Tuesday, September 19, 2017
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CMRE Scientist awarded for the best Spanish PhD thesis on Defence and Security

VICEN AI-based automatic detection system

The analysis of sea clutter done in the work on artificial intelligence for automatic vessel detection helped CMRE to find a new model to estimate winds from radar images.

Raúl Vicen, a scientist leading the "Decisions in Uncertain Ocean Environments" project at CMRE, has been working at the Spanish University of Alcalá (UAH) for several years on his PhD thesis devoted to "Automatic Detection of Signals by Using Artificial Intelligence Techniques".

Recently, his effort has been recognized by the Spanish Royal School of Telecommunication Engineers (COIT) and the Spanish Association of Telecommunication Engineers (AEIT) as the best Spanish PhD thesis on Defence and Security. "I am really proud of it – he says – that's great to see that, when you are strongly committed to do something, you can obtain really exciting results".

The thesis presents a new system based on artificial intelligence (AI) capable of automatically detect vessels of different shapes and sizes at sea under different meteorological and oceanographic (METOC) conditions. The system stores up knowledge about the maritime environment acquired during a learning stage and is able to generalize this knowledge to other environments never seen during its learning stage. Its ability to learn from the environment and to constantly adapt its behaviour reduces false alarms.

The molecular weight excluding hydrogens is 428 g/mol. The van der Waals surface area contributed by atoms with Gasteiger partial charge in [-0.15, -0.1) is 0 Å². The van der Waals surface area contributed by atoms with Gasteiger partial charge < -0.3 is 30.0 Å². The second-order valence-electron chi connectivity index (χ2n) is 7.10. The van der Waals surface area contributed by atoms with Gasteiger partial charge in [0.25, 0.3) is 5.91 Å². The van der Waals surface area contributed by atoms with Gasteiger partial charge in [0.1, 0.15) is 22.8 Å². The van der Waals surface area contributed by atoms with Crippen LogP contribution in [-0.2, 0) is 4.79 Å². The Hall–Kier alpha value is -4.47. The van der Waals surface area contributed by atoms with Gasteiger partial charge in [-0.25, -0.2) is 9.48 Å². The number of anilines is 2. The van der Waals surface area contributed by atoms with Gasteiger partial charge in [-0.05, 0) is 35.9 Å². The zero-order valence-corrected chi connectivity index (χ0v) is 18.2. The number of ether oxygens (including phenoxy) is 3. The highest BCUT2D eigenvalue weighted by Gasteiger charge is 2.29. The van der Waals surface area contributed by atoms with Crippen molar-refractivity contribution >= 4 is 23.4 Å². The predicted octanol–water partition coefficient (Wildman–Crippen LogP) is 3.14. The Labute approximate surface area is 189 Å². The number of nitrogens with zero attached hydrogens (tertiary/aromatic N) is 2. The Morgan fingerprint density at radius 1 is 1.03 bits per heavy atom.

This result has been considered particularly significant for defence and security applications, where the mitigation of the consequences of additive interference in signal detection and recognition stages is critical. The knowledge acquired by Dr Vicen in his PhD thesis on sea clutter analysis led him to work at CMRE on retrieving wind information from the sea surface clutter observed by marine radars. This work was published in the Journal of Atmospheric and Oceanic Technology. This fact increases the number of parameters a radar can estimate, i.e. not only dedicating a radar to detect, track and recognize vessels, as well as to predict their positions and movements, but also to make METOC measurements.

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